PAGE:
Objective: To compare the healing of extraction socket among non-diabetic, prediabetic, and diabetic patients. Materials and Methods: A single-center prospective observational study was conducted. Glycated hemoglobin and random blood glucose were recorded for all the participants before the procedure. A trained and calibrated examiner evaluated the socket size on postoperative days 0 and 7. Postoperative pain (PoP), discharge, swelling, infection, erythema, dry socket, and the number of analgesics were also recorded. Results: A total of 100 participants completed this study with a mean age of 54.7±12.11. There was no significant difference in the mean socket size among the three study groups on day 0 (P=0.101). However, there was a significant difference in the mean socket size on day 7 among the three groups. A post hoc test showed that the diabetic group had a larger socket size than the non-diabetic group (P=0.011). Complications like swelling and infection were more in the diabetic group. There was no significant difference in the mean number of analgesics among the three groups (P=0.169). The adjusted means for the socket size on postoperative day 7 was significantly higher for diabetic than the non-diabetic group. Conclusion: The socket dimension was larger on postoperative day 7 in people with diabetes which suggested delayed healing without persistent complications. Dental extractions can be performed safely in optimally controlled diabetic patients with minimal complications.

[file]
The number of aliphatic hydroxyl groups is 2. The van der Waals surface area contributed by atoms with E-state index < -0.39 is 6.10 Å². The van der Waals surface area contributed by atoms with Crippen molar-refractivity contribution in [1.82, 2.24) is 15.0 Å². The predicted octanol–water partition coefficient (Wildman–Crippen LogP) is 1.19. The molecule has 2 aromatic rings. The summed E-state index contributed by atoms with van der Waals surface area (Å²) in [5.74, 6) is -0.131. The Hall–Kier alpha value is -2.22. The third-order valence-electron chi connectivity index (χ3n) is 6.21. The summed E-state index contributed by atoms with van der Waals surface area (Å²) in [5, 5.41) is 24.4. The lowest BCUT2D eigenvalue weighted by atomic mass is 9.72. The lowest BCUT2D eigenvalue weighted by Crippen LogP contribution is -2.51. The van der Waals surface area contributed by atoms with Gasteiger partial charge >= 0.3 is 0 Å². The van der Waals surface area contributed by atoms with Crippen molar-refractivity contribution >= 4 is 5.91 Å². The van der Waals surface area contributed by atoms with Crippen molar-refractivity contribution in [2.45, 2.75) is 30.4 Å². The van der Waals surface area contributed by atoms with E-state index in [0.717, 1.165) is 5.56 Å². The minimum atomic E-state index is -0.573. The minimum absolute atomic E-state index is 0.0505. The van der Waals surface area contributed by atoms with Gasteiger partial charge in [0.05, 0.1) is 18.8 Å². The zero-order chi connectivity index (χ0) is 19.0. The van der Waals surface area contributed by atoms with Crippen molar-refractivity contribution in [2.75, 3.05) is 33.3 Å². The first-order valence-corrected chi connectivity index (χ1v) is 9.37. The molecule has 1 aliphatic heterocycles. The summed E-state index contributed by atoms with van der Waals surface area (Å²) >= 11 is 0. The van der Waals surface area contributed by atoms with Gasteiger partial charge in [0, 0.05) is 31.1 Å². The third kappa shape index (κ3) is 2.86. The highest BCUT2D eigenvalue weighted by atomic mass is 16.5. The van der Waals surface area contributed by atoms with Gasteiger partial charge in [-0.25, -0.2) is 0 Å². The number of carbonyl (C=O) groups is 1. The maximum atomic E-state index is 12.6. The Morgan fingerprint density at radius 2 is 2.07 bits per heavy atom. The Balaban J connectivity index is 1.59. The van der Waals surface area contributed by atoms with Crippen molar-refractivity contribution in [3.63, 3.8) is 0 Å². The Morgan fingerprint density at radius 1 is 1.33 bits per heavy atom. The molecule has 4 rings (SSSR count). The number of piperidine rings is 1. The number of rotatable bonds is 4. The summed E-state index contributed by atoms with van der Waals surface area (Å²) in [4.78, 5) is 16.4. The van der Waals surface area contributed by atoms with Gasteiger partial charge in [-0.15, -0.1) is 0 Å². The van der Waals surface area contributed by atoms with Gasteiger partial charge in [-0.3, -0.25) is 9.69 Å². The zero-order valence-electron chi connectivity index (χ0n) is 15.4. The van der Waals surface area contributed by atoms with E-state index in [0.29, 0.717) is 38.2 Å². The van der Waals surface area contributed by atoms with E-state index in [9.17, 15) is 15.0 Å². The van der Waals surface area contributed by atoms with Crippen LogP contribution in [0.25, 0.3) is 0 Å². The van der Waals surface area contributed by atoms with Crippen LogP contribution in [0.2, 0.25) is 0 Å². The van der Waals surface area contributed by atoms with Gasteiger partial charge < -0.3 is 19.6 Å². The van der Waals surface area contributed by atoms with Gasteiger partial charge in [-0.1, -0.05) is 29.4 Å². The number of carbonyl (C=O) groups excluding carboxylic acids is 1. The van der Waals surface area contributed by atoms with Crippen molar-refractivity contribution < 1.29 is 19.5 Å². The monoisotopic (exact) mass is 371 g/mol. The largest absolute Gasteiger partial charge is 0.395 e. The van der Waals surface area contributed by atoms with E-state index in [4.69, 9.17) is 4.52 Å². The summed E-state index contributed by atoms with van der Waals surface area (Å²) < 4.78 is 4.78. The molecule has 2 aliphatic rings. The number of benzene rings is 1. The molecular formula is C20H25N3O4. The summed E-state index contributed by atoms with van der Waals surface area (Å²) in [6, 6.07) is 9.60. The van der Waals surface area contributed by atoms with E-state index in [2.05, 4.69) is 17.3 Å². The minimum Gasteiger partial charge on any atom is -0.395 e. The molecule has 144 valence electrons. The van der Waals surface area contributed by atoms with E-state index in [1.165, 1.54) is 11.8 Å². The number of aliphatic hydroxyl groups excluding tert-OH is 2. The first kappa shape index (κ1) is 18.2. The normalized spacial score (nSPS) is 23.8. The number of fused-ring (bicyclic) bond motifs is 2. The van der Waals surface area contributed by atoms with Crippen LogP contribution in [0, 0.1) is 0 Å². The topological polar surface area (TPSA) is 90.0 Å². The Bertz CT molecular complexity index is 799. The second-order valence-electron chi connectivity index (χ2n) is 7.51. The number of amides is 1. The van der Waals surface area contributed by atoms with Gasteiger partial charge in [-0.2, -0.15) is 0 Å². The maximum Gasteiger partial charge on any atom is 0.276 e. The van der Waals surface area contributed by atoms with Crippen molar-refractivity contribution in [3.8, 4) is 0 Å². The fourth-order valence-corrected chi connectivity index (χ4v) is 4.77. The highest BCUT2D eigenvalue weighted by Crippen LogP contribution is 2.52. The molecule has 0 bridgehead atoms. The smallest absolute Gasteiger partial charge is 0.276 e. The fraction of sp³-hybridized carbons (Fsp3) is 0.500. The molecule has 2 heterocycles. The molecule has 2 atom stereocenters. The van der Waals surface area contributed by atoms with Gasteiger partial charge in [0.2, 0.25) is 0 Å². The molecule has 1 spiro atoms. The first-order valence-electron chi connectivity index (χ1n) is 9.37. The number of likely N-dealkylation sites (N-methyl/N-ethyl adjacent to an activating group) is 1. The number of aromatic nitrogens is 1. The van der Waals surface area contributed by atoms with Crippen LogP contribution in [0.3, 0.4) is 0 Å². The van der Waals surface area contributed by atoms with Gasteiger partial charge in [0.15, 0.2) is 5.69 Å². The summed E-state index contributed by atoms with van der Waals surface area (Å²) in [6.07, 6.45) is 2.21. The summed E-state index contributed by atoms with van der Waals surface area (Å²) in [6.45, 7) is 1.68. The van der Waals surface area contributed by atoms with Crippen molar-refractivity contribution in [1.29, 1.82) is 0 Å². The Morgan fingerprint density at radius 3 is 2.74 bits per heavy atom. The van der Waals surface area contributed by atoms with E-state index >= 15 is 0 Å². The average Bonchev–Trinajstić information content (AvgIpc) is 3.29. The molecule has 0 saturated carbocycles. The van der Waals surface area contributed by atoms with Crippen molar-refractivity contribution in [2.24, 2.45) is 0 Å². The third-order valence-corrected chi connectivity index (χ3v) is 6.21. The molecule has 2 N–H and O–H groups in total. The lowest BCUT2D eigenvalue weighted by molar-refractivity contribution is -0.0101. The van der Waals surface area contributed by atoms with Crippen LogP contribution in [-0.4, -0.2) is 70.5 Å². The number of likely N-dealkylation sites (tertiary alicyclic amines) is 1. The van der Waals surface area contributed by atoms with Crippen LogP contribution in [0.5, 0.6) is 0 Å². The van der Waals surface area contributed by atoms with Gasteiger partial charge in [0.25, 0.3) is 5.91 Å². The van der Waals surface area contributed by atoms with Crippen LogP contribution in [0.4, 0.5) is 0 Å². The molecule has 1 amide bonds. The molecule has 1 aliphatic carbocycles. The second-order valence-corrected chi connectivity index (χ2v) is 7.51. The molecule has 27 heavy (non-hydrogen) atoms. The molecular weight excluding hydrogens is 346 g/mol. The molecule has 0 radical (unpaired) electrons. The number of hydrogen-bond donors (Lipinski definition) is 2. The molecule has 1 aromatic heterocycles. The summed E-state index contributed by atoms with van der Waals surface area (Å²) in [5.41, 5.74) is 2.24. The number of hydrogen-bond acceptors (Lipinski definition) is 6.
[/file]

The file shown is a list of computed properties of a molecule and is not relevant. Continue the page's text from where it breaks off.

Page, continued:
All Science Journal Classification (ASJC) codes